Here is more from Eli Clifton of the Quincy Institute for Responsible Statecraft:
When expert witnesses appear before congressional committees, they must disclose certain details about their funding, including federal grants or contracts or money they’ve received from foreign governments. That applies to the expert and the institution they’re representing. These Truth in Testimony rules are intended to ensure that committee members and the general public are given a full picture of the financial interests behind witness testimonies. It is a federal crime to withhold information from the committees.
Earlier this month, the House of Representatives Committee on Rules strengthened the Truth in Testimony rule requiring witnesses offering testimony to disclose whether they are the fiduciary of any entity with a financial interest in the subject matter of the hearing, a level of disclosure of potential financial conflicts of interests that was not previously required. Witnesses will also need to disclose if entities they represent received grants or contracts from foreign sources. The new changes will offer greater accountability and insight into the financial interests behind expert witnesses at congressional hearings.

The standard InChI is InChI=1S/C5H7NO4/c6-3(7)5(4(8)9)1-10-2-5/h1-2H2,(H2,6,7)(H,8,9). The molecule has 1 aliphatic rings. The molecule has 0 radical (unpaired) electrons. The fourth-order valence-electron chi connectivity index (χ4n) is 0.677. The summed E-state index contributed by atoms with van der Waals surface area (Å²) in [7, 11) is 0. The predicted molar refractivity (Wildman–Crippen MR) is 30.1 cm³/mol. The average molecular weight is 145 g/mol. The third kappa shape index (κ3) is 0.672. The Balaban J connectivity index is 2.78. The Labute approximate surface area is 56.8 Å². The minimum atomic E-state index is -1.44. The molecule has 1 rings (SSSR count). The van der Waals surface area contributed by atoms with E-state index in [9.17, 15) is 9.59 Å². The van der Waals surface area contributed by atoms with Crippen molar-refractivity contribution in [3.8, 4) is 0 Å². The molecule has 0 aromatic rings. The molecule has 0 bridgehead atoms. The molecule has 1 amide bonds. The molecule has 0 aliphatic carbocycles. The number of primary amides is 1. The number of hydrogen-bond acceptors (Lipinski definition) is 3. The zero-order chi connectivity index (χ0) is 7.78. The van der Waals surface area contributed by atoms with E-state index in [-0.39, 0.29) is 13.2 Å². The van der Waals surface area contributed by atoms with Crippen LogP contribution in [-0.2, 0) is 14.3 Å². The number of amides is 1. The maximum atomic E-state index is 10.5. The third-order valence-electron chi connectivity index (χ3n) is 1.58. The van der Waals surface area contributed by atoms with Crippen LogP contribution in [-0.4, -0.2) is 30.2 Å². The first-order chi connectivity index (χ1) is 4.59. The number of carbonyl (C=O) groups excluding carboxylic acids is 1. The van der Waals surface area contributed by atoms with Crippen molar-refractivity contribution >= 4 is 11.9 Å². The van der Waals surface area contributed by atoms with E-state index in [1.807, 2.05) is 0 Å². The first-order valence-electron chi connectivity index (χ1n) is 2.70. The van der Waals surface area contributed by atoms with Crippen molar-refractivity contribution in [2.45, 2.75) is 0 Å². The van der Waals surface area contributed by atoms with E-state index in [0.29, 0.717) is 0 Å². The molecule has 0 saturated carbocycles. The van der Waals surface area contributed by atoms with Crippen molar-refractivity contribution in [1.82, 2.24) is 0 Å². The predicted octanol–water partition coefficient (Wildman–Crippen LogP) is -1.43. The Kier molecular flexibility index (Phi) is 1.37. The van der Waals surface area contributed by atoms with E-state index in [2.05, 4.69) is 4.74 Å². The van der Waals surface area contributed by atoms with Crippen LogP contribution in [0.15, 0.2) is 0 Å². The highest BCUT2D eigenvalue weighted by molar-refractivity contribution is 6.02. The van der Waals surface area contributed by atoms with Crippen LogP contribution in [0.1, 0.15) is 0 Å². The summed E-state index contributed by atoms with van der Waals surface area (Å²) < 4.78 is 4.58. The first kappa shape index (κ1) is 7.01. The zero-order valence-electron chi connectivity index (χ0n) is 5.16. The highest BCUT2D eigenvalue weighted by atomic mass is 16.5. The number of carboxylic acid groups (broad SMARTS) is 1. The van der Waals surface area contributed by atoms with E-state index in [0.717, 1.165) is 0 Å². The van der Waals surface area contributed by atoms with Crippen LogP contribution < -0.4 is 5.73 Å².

That doesn’t necessarily mean that transparency will win the day. Take, for example, the House Foreign Affairs Committee. An ideologically narrow group of think tanks, many of which refuse to reveal their funding sources, have dominated the witness table, raising uncertainty about how much transparency the new rules will bring about.
The piece notes that of the 622 nongovernmental witnesses appearing before the House Foreign Affairs Committee over the past two congressional sessions, think tanks were one of the most common sources of expert testimony, accounting for over one-third, or 237, of the witnesses. Of those 237, under 30% appeared on behalf of institutions that fully disclose their donors.